Every day these past two weeks has felt like a Friday: a vague lightness in the shadow of overwhelming demands, events, expectations. And I can’t help but wonder if as these days pass and the shadow distances into the past, I won’t notice, or think to take the time to sense the lightness. I don’t want to take this for granted. I don’t want to lose it.
I have been thinking more about words and emotions. I have a paperback on my shelf that is 300 or so pages of named emotions. But then I also think of the platypus and how just because we name something (a bird, a mammal, a sorrow) doesn’t make it true.
Words are no more accurate than paintings or music in communicating the human experience in terms of “feelings”. Sometimes I wonder if music isn’t really the most direct way to connect with one another? Don’t get me wrong. I am not a music person. I rarely listen to music, but when I do it can overwhelm me. Especially if the lyrics and the melody work together in a way that makes the diaphragm move unexpectedly and send signals to the brain that trigger loss or longing (if those are actually discrete emotions). Or joy, actually.
The minor chord in REM’s “Shiny Happy People” – the dissonance with the lyrics – is so recognizable to me that sometimes it seems like the only authentic song about happiness. About wanting to be happy.
That song makes me feel human. But even if I found a good word to describe the particular shade of human experience, there’s no guarantee it would help. Maybe the shade is so much deeper when it’s unclassified?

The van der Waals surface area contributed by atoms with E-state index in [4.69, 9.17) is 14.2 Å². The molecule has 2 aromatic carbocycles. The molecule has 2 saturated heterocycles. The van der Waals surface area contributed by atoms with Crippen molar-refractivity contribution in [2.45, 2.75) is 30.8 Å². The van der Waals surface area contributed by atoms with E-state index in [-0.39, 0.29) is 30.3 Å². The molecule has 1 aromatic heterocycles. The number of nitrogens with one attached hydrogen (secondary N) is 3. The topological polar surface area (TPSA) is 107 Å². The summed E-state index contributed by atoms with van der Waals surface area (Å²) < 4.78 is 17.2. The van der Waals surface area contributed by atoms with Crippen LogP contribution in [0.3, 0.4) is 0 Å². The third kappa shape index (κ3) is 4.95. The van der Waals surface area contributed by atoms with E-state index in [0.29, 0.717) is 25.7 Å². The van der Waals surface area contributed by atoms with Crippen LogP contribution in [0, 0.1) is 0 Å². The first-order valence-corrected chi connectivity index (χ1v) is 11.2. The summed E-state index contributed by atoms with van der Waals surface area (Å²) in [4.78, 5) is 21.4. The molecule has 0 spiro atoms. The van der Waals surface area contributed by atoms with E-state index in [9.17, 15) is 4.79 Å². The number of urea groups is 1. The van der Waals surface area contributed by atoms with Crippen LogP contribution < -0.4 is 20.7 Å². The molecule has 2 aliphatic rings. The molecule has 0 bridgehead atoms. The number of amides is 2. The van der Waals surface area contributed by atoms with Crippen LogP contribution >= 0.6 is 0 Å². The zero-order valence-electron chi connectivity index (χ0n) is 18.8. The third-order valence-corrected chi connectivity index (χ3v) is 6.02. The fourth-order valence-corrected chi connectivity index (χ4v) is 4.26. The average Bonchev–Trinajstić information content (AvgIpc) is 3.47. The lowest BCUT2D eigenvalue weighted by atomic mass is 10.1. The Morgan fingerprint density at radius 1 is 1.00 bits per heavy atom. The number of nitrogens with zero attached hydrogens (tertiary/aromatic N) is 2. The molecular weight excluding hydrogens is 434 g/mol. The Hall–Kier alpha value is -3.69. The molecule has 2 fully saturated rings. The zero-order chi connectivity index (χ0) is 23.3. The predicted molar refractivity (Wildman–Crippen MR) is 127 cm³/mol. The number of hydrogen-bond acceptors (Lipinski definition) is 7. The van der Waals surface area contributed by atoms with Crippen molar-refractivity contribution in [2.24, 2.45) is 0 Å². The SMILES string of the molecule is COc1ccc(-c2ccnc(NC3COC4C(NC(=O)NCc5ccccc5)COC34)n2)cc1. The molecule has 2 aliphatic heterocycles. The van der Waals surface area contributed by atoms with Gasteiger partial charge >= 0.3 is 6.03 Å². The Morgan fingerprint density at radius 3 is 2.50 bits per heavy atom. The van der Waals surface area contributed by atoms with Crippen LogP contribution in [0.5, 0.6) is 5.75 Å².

I have a memory of sorts that I sometimes have just before sleep. It has a texture. Textures, actually. Something hard and something sponge-like. It is palpable and neither good nor bad. Though uneasy perhaps. It feels as deep as a well, and as just-out-of-reach (for all its palpableness) as a whole, an “everything”.
And of course, I have tried to pin it down to an early childhood experience. Could it be…? But I know anything I land on to make sense of it will be a guess. And it would take the magic away. Because when this memory comes just before sleep, I relish its uneasiness. I feel connected to something elemental – even if it is only to my own childhood self.
Norwegians have a word for the ancient, or primal: ur. I figure there is a good English word for that as well, but I doubt it sounds as guttural.